Terry Beatty’s Rex Morgan, M.D. for the 20th of June, 2021. I realize it’s just the inclusion of the “throwaway” top row of panels that made the adjective get repeated. But the repeated use of “little Sarah Morgan” made me think of that Sunday Phantom story about The Little Detective Who Disappeared. Anyway, I remember when I was around nine or so I had a whole sketchbook somehow and I was determined to draw a comic strip through it. And I concede that many people are better at the demands of fiction-writing than I am. My recollection is that the strip dissolved into completely dadaist nonsense by the fourth page and I hope the sketchbook was (a) never finished and (b) mercifully set on fire and the ashes scattered around the world so it could never be inflicted on mortals.

It’s love at first sight. Or story love anyway. Sarah’s story is perfect, a new Kitty Cop novel ready to go. It needs some work, yes, but “not much”. And it’s even inspired him for more books. All he has to do now is get permission to use this.

Do I buy that? … I have to answer that question in segments. Might reading someone’s fanfic break an author out of his writer’s block? Yes. Might it have ideas he wants to put into the canonical text? Sure. L Frank Baum wrote in the forewords to some of the later Wizard of Oz books how he was indebted to fans writing in. Do I believe that nine-year-old Sarah Morgan could have written a novel that needs just a little tweaking? Even given the evidence we have of her ability to compose stories? I don’t buy it. I choose to interpret this as Vidpa, happy to have his problem fixed, understating how hard turning Sarah’s story into a professional book will be. Creative energy, after a long dry spell, is often a bit manic.

June Morgan, to Sarah, who's standing upside-down: 'Australia may be on the other side of the world, Sarah, but people there don't actually live upside-down.' Sarah: 'Are you sure about that?' June: 'Yeah, I am.' Sarah: 'Phooey. Upside-down sounded like fun.' Rex: 'What do you want to do with the rest of your day, Sarah? Do you have another Kitty Cop story in mind?' Sarahh: 'Nah, why would I want to write another one? I already did that. Besides, it sounds like Jake has the whole next story figured out.' Rex: 'It did seem so when we spoke with him.' Sarah: 'I want to watch anime. Can we get crunchyroll, Dad?' Rex: 'Crunchy rolls? Like the hard rolls we have at dinner sometimes?' Sarah: 'No, Dad. It's a *TV Channel*. I want to watch 'Kirakira Pretty Cure A La Mode'.' Rex: 'You know, I have no idea what you're talking about. Does that have something to do with ice cream?' Sarah: 'Dad, we need to sit down and have a serious talk.'
Terry Beatty’s Rex Morgan, M.D. for the 8th of August, 2021. This strip came up in one of my love’s Facebonk groups, with people asking how it was possible for a single Sunday strip to read like it has a page of script missing. And I … just don’t see it, except that it’s fair for someone who dropped in without seeing Saturday’s strip to have no idea why Sarah’s upside-down in the first row. She was practicing being upside-down in case she ever moved to Australia. But I may be too accustomed to the style of the strip to realize how it reads to people who don’t expect, for example, that Sarah flitters between obsessions without keeping her parents in the loop.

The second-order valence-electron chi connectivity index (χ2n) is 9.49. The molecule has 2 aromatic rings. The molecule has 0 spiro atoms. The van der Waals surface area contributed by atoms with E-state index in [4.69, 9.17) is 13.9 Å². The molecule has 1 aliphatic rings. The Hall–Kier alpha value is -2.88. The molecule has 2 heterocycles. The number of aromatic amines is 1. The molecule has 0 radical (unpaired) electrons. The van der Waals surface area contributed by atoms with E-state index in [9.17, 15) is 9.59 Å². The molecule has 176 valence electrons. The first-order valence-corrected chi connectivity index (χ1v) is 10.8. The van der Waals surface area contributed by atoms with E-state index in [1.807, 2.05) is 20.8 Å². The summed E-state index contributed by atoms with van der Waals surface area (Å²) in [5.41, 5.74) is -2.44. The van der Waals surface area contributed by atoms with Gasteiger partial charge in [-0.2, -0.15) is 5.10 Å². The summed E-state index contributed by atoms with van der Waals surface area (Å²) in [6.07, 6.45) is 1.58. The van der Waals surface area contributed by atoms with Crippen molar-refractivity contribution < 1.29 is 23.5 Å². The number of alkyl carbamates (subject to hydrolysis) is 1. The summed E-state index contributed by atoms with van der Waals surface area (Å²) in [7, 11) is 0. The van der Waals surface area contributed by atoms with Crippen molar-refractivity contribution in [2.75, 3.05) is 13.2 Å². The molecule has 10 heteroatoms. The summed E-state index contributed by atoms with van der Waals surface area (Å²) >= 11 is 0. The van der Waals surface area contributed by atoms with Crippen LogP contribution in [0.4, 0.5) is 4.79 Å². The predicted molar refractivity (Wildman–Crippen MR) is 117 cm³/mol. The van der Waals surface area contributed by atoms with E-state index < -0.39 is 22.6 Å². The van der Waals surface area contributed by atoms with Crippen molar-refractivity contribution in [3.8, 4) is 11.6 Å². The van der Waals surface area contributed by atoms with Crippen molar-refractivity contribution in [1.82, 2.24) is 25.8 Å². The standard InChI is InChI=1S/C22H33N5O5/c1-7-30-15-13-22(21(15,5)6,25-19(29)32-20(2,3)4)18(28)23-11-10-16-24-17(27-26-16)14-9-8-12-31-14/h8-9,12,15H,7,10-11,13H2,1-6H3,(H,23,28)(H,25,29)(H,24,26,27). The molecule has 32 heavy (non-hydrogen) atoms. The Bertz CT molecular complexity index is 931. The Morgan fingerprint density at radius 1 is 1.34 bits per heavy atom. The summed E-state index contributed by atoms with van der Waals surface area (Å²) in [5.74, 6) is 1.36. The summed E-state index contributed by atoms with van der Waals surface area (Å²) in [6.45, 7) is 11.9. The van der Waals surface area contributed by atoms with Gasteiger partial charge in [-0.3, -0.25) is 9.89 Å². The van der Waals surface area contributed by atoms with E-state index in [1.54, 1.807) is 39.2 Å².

So now all that’s left is making the deal. It’ll have to go through Vidpa’s literary agent and the Morgan’s lawyers. But she’ll get co-author credit plus royalties on the book and any new-character merchandise. So, that’s a nice step up on her college expenses, and she gets to pick out a pseudonym. Plus, Kyle Vidpa’s wife is pregnant, so he could get inspiration from within his own family in nine years.

And that’s the important stuff gone on in the strip the last several months. We seem to be transitioning to a new story this week, so I can begin November 2021’s plot recap without much prologue.

Next Week!

I try to explain what’s going on in Neal Rubin and Rod Whigham’s Gil Thorp, which is going to be hard. The library plot I understand. But the summer plot, about golf? If I’m working this out right it’s about someone pretending to be a worse golfer than they actually are, for the reasons. I know, that doesn’t sound like I”m on the right track to me either”.

Statistics July: What Comic Strips People Like Me Complaining About


It’s as good a time as any to look at the past month’s readership figures. It’s early in the month, by my standards, but what the heck.

In June the number of page views around here rose a bit from June’s relative low. This to 4,406 page views, which is below the twelve-month running mean of 5,546.0 for the year leading up to June. That’s an era that includes April 2021, when a picture of mine got cited on a Reddit thread, distorting my averages, though. When I compare it to the median, though, a figure much less likely to be distorted by extreme events? That’s also below the twelve-month running median, which was 4,996 page views in a month.

Bar chart of monthly readership figures for two and a half years' worth of the blog. July's shows a slight increase in views but decline in visitors from June. Both are below the twelve-month averages leading up to this, in part because of a large spike in October 2020.
You know, technical traders say I’m right at the natural floor so this is a great time to buy shares in Another Blog, Meanwhile. They expect a swing up to about 7500 views per month by the end of the year.